This has been a tough year for hay growers in the West.
The basic economic principles of high carryover supplies coupled with more alfalfa acres, higher production, and lower domestic demand from dairies drove hay markets to the doldrums. This was especially true for Fair and Good quality alfalfa.
“It’s hard to believe that after record alfalfa and other hay prices in 2014 that things could be so bad in 2016,” said Seth Hoyt at last week’s California Alfalfa & Forage Symposium held in Reno, Nev. However, the author of The Hoyt Report noted that there are some market factors pointing to a potential rebound in 2017.
“The depressed markets have many alfalfa growers looking to reduce acres in 2017,” Hoyt said. “How much of an acreage reduction we see will depend on other crop options. Alternatives may exist in some areas more than others and for that reason we may not see large acreage reductions,” he added.
In the West, crop alternatives to alfalfa appear to be led by cotton, almonds, wheat, and vegetables. “There is some indication that timothy acres in Washington may be up for as long as the market holds,” Hoyt said. “Timothy hay inventories are actually less than in 2015.”
Carryover stocks and milk prices will dictate hay demand in 2017. “Most of the carryover is in the Fair and Good grades,” Hoyt noted. “I don’t think Supreme quality carryover will be burdensome, which could be positive for this market early next season. A lot will depend on milk prices.”
Some of the largest hay stocks can be found in Idaho and Washington, where demand for even Supreme quality hay has remained stagnant. In contrast, Hoyt noted that many of his California sources are reporting less alfalfa carryover than a year ago. “Some buyers in the Central Valley are going out of state to meet their hay needs,” Hoyt said.
“If the U.S. cheese market holds or continues to strengthen and dairies can return to profitability, this would be a tremendous shot in the arm for the western U.S. hay industry,” Hoyt asserted. The market analyst noted that the trend on Western dairies to feed less alfalfa hay has continued through 2016. In California, cheaper corn and almond hulls are providing feed alternatives to hay.
Aside from domestic livestock, exports comprise another key component of the demand equation. “Hay exports are up about 13 percent in 2016, even though shipping rates are increasing,” Hoyt said. He noted that the future growth markets are in China and Saudi Arabia. He sees Japan, Korea, and the UAE (United Arab Emirates) as mature markets without much growth potential.
“China is by far our biggest buyer with exports up about 21 percent over last year,” Hoyt said. “It’s also a difficult market to ship product. Not only does hay have to be GMO free and pass a verticilium wilt test, but there will be times like this summer and fall when they will reduce their pay price because of large inventories of previously imported U.S. hay and depressed milk prices,” he explained.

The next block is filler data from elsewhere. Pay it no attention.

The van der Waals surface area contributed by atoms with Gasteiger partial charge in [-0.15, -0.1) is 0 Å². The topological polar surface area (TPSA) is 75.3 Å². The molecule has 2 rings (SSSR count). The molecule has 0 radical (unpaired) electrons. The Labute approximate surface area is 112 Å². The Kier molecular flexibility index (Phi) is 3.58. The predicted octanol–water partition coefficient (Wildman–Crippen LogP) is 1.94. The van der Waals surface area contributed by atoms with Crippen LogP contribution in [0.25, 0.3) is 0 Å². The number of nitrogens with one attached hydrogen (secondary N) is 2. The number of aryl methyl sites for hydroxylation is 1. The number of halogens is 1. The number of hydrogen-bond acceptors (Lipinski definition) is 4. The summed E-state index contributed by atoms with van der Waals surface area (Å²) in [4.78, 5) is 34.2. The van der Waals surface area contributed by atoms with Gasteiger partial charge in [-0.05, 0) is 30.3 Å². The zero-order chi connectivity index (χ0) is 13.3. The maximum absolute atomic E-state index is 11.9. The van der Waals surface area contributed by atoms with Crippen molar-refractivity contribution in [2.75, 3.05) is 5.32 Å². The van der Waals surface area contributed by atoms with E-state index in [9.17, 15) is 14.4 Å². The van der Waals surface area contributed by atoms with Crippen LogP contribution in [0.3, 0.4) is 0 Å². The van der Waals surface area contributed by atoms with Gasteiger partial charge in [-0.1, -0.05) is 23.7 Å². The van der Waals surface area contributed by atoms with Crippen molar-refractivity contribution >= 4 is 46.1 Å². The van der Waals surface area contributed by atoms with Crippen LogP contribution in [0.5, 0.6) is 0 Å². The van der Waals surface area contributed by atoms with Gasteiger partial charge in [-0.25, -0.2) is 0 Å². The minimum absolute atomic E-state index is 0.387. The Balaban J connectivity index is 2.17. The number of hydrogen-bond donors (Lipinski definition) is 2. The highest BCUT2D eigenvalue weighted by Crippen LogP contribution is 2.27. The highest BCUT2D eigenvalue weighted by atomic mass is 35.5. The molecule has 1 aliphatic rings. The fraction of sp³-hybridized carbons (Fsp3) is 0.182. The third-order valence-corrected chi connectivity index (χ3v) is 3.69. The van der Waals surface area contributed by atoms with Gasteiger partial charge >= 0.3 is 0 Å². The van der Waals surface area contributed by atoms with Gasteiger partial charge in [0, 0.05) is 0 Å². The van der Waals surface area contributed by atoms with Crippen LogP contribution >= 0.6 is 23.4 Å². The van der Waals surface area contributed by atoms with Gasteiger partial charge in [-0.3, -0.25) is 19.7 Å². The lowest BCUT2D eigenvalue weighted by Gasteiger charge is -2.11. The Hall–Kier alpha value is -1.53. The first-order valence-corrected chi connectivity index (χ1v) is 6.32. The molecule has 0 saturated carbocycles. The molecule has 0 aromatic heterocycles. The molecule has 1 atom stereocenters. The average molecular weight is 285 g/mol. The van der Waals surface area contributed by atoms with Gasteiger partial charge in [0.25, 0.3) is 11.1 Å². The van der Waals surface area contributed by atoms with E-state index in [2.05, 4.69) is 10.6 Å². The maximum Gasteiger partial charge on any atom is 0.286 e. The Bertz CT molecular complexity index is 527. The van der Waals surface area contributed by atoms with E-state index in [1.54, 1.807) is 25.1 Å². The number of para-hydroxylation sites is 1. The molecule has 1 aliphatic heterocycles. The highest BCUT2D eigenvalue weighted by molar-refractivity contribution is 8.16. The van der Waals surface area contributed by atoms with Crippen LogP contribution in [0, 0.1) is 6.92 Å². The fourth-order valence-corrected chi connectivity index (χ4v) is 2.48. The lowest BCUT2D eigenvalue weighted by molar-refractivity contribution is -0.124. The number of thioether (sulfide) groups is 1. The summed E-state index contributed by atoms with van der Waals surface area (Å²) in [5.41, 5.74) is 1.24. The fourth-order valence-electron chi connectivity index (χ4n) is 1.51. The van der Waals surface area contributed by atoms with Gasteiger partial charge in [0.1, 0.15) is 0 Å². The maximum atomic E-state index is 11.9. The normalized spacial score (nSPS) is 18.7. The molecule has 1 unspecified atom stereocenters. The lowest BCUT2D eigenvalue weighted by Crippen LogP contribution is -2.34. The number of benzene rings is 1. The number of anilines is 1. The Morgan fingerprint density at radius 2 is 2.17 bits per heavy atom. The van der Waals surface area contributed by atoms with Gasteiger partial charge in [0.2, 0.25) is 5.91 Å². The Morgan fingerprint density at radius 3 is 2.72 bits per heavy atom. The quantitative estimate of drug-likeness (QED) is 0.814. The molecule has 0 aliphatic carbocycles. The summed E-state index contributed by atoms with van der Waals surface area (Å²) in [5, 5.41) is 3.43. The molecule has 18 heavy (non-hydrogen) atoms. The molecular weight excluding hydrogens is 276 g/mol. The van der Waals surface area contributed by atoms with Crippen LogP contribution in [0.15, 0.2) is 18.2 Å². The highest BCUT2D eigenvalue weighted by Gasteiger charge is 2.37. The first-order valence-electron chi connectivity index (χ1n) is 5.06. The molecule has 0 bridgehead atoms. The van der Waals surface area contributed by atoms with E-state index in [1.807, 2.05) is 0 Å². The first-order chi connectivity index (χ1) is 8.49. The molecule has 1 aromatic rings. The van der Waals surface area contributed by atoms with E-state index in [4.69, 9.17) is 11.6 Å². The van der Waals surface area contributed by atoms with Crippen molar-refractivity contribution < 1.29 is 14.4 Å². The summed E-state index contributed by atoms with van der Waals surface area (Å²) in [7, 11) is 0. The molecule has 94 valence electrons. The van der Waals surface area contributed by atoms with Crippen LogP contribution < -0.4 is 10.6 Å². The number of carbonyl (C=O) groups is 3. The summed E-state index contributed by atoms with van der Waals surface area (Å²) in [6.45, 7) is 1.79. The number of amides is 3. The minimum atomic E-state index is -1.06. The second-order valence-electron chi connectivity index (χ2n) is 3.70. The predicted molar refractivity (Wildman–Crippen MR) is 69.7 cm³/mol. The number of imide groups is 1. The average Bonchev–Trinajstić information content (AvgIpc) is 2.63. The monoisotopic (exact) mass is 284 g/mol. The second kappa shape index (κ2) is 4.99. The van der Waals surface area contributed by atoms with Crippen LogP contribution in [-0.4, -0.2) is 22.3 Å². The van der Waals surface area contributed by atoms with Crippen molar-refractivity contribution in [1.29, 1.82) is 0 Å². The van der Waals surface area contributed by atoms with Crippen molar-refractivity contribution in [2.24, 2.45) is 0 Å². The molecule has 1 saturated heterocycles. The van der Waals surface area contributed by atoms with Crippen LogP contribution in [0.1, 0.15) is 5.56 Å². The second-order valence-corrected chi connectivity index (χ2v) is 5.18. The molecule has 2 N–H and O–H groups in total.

As in the U.S., Chinese milk prices were also low and the country’s dairy herd was reduced by nearly 1 million head over the past year.
In spite of the challenges imposed by China, one of Hoyt’s export contacts believes that alfalfa exports to that country will eventually reach 2 million metric tons, though in the short term the growth might be slowed.
Exports to Saudi Arabia will also continue to grow. Some of that growth will come from integrated production on Western land owned and operated by a large Saudi Arabian dairy company. The Saudi government has mandated that except for their smaller dairies, all alfalfa hay must be purchased from outside the country. Hoyt feels this will have a positive impact on future U.S. export shipments.
“If we see a return to dairy profitability in the West, export buyers will be forced to pay higher prices for Supreme and Premium quality alfalfa,” Hoyt noted.
Most U.S. timothy hay moves to Japan and exports were up 17 percent from January through September. Hoyt explained that this was the result of a “perfect storm” of events. Canada and Australia were both shipping less timothy hay and a typhoon in northern Japan destroyed some local production.
Concluding, Hoyt told the audience that he no longer could predict future hay prices. “There are just too many variables,” he said. “The alfalfa hay market will depend on a lot of ‘ifs’ in 2017: If acres are down, if milk prices are stronger, and if export markets continue to grow, then we’ll see higher hay prices in 2017. Alfalfa prices always rebound after a down cycle.”
Hoyt said the biggest drag on the market would be the large inventories of poorer quality alfalfa hay that still exist. If there is a shortage of wheat straw in California, this might help as dairy producers will turn to feeding more of the lower quality alfalfa.